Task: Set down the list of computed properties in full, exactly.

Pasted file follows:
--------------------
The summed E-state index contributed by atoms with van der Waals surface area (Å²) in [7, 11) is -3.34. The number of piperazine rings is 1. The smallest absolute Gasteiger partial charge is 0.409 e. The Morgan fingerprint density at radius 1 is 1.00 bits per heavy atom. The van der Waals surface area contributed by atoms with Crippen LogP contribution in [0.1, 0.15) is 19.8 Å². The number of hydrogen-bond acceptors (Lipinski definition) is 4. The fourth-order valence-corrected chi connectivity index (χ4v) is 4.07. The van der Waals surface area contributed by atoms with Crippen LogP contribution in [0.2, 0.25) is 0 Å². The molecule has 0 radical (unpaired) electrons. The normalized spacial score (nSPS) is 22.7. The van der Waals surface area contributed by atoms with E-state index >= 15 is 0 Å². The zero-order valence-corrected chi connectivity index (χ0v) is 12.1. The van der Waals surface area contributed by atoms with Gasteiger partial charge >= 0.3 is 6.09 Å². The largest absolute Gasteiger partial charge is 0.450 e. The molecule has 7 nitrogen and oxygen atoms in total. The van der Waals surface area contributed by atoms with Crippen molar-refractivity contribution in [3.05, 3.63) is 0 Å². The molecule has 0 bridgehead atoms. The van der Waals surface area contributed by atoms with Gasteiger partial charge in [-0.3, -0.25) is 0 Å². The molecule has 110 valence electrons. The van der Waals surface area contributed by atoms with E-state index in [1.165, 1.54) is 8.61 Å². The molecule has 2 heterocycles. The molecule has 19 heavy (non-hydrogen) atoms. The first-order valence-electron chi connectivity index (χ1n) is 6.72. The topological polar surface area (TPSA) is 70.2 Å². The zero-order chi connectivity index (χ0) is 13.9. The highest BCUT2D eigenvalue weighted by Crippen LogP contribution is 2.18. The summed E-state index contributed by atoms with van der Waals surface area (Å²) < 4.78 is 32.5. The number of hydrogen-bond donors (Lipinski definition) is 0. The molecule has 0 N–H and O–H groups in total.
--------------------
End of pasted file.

The summed E-state index contributed by atoms with van der Waals surface area (Å²) in [7, 11) is -3.34. The number of piperazine rings is 1. The smallest absolute Gasteiger partial charge is 0.409 e. The Morgan fingerprint density at radius 1 is 1.00 bits per heavy atom. The van der Waals surface area contributed by atoms with Crippen LogP contribution in [0.1, 0.15) is 19.8 Å². The number of hydrogen-bond acceptors (Lipinski definition) is 4. The fourth-order valence-corrected chi connectivity index (χ4v) is 4.07. The van der Waals surface area contributed by atoms with Crippen LogP contribution in [0.2, 0.25) is 0 Å². The molecule has 0 radical (unpaired) electrons. The normalized spacial score (nSPS) is 22.7. The van der Waals surface area contributed by atoms with E-state index >= 15 is 0 Å². The zero-order valence-corrected chi connectivity index (χ0v) is 12.1. The van der Waals surface area contributed by atoms with Gasteiger partial charge >= 0.3 is 6.09 Å². The largest absolute Gasteiger partial charge is 0.450 e. The molecule has 7 nitrogen and oxygen atoms in total. The van der Waals surface area contributed by atoms with Crippen molar-refractivity contribution in [3.05, 3.63) is 0 Å². The molecule has 0 bridgehead atoms. The van der Waals surface area contributed by atoms with Gasteiger partial charge in [-0.3, -0.25) is 0 Å². The molecule has 110 valence electrons. The van der Waals surface area contributed by atoms with E-state index in [1.165, 1.54) is 8.61 Å². The molecule has 2 heterocycles. The molecule has 19 heavy (non-hydrogen) atoms. The first-order valence-electron chi connectivity index (χ1n) is 6.72. The topological polar surface area (TPSA) is 70.2 Å². The zero-order chi connectivity index (χ0) is 13.9. The highest BCUT2D eigenvalue weighted by Crippen LogP contribution is 2.18. The summed E-state index contributed by atoms with van der Waals surface area (Å²) < 4.78 is 32.5. The number of hydrogen-bond donors (Lipinski definition) is 0. The molecule has 0 N–H and O–H groups in total.